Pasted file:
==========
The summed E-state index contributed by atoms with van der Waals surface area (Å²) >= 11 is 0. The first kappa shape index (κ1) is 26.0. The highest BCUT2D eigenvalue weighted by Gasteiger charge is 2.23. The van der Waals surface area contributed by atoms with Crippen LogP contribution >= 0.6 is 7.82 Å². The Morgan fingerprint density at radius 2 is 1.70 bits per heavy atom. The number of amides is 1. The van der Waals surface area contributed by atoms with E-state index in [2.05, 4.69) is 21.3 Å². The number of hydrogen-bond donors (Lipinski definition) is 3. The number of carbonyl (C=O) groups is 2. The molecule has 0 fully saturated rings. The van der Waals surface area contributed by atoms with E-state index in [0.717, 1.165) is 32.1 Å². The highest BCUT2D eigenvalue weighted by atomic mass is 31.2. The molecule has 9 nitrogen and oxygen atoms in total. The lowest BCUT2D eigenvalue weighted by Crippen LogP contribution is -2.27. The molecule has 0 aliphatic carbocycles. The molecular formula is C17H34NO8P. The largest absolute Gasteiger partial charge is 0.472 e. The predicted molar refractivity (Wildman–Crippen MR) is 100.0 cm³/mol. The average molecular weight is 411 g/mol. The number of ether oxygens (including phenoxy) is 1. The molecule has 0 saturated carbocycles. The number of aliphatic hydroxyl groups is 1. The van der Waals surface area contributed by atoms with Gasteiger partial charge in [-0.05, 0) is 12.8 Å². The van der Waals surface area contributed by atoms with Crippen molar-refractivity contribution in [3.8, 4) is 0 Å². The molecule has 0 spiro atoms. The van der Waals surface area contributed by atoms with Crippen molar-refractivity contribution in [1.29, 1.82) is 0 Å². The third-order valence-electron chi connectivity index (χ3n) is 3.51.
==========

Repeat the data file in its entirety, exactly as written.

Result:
The summed E-state index contributed by atoms with van der Waals surface area (Å²) >= 11 is 0. The first kappa shape index (κ1) is 26.0. The highest BCUT2D eigenvalue weighted by Gasteiger charge is 2.23. The van der Waals surface area contributed by atoms with Crippen LogP contribution >= 0.6 is 7.82 Å². The Morgan fingerprint density at radius 2 is 1.70 bits per heavy atom. The number of amides is 1. The van der Waals surface area contributed by atoms with E-state index in [2.05, 4.69) is 21.3 Å². The number of hydrogen-bond donors (Lipinski definition) is 3. The number of carbonyl (C=O) groups is 2. The molecule has 0 fully saturated rings. The van der Waals surface area contributed by atoms with E-state index in [0.717, 1.165) is 32.1 Å². The highest BCUT2D eigenvalue weighted by atomic mass is 31.2. The molecule has 9 nitrogen and oxygen atoms in total. The lowest BCUT2D eigenvalue weighted by Crippen LogP contribution is -2.27. The molecule has 0 aliphatic carbocycles. The molecular formula is C17H34NO8P. The largest absolute Gasteiger partial charge is 0.472 e. The predicted molar refractivity (Wildman–Crippen MR) is 100.0 cm³/mol. The average molecular weight is 411 g/mol. The number of ether oxygens (including phenoxy) is 1. The molecule has 0 saturated carbocycles. The number of aliphatic hydroxyl groups is 1. The van der Waals surface area contributed by atoms with Gasteiger partial charge in [-0.05, 0) is 12.8 Å². The van der Waals surface area contributed by atoms with Crippen molar-refractivity contribution in [3.8, 4) is 0 Å². The molecule has 0 spiro atoms. The van der Waals surface area contributed by atoms with Crippen molar-refractivity contribution in [1.29, 1.82) is 0 Å². The third-order valence-electron chi connectivity index (χ3n) is 3.51.